A motorcycle accident can occur anywhere that motorcycle traffic exists. In general, the same traffic rules that apply to cars will apply to motorcycles. This means that a motorcycle rider can be charged with typical traffic violations for speeding, not obeying traffic signs, or not yielding the right of way to traffic. In some locations, there are special rules for motorcycle riders.
This article will discuss motorcycle accidents in general, before addressing anything unique about motorcycle laws in the Fairfax County, VA and Washington DC area. This area is infamous for very heavy traffic and the DC area has the 2nd worst traffic congestion in the US, making accidents here more likely
What are Motorcycle Accident Claims?
A motorcycle accident claim occurs when someone involved in a motorcycle accident feels as though they are entitled to monetary compensation for damages suffered in the accident, whether the damages be physical, financial, or emotional.
Criminal charges can be filed as the result of a motorcycle accident if the actions of a party to the accident rise to a criminal level. This may be the case if the person was under the influence of drugs or alcohol, or if they were otherwise driving recklessly or negligently.
The motorcycle accident lawsuits discussed in this article are civil, not criminal lawsuits. They are filed by a party to the accident for the purpose of seeking compensation for injuries suffered. These suits fall into the broader category of personal injury lawsuits and property damage lawsuits.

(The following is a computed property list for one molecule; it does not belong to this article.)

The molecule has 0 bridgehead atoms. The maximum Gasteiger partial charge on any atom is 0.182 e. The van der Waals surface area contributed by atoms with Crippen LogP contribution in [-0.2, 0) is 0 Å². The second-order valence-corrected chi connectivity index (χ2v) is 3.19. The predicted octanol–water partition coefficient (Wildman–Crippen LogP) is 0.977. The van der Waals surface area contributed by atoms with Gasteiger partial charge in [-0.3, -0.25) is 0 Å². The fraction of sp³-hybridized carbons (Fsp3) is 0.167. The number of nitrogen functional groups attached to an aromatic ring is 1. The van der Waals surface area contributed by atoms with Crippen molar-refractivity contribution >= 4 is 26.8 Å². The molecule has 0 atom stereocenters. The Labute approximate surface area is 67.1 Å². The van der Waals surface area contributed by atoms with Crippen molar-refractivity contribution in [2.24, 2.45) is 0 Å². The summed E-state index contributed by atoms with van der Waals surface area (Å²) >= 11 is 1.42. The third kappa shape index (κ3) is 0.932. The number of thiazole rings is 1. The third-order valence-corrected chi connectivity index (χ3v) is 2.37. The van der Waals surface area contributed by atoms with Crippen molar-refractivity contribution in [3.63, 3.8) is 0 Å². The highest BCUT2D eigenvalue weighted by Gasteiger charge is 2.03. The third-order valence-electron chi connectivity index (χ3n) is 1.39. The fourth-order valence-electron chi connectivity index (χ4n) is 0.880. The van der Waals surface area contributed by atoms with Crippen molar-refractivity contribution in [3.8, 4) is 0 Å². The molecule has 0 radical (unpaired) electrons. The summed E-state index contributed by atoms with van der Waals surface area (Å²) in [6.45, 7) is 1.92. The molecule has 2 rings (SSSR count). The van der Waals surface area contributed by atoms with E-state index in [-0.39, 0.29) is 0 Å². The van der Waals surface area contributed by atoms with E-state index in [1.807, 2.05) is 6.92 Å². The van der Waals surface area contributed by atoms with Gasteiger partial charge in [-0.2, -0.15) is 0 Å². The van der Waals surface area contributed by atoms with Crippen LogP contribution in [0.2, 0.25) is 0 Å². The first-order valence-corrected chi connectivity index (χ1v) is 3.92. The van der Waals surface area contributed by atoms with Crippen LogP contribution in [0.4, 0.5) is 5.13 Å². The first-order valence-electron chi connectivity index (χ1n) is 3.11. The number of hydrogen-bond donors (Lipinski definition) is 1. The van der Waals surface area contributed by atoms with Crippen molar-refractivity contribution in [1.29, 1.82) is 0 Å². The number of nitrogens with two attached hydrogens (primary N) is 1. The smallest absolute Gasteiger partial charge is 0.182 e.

Which Parties May be Held Liable in a Motorcycle Accident?
A motorcycle accident lawsuit can seek compensation for damages from:
- One of the parties to the accident
- The vehicle manufacturer in the case of vehicle design defects, or
- A third party whose actions are believed to have contributed to the accident.
What Injuries are Involved in Motorcycle Accidents?
Many different types of injuries are involved with a motorcycle accident. The injuries will almost certainly be more severe than if the person or persons riding on the motorcycle had been in a larger enclosed vehicle.
As far as types of injuries, most people first think of physical injuries that would result from a motorcycle accident. Physical injuries resulting from motorcycle accidents typically fall into one of the following categories:
- Cuts, Scrapes, and Bruises: Superficial cuts, scrapes, and bruises will inevitably occur in motorcycle accidents, especially so because motorcycle riders are not protected by an enclosed structure around them like occupants of a car would be. Common examples would be minor cuts from broken glass or a superficial bruise or scrape (“road rash”) caused by the motorcycle riders sliding along the pavement following an accident.
- More Serious Chest/Arm/Leg Injuries: Motorcycle accidents can also frequently result in more serious bodily injuries like broken bones, internal bleeding, significant cuts, crushed limbs, or traumatic amputations.
- Head and Spinal Cord Injuries: A motorcycle accident that causes a motorcycle rider’s head to come into contact with any hard surface will likely result in a concussion, or in more severe accidents, traumatic brain injuries, brain bleeds, or open skull fractures.
Motorcycle accidents can also cause financial injury, which typically takes the form of lost earnings, loss of future earning potential, or vehicle/property damage that is not covered by insurance.
Emotional injury from motorcycle accidents could be emotional pain and suffering, PTSD (Post Traumatic Stress Disorder), or loss of consortium — which is the loss of a normal family relationship or interaction because of injuries suffered in the accident.
What are Common Causes of Motorcycle Accidents?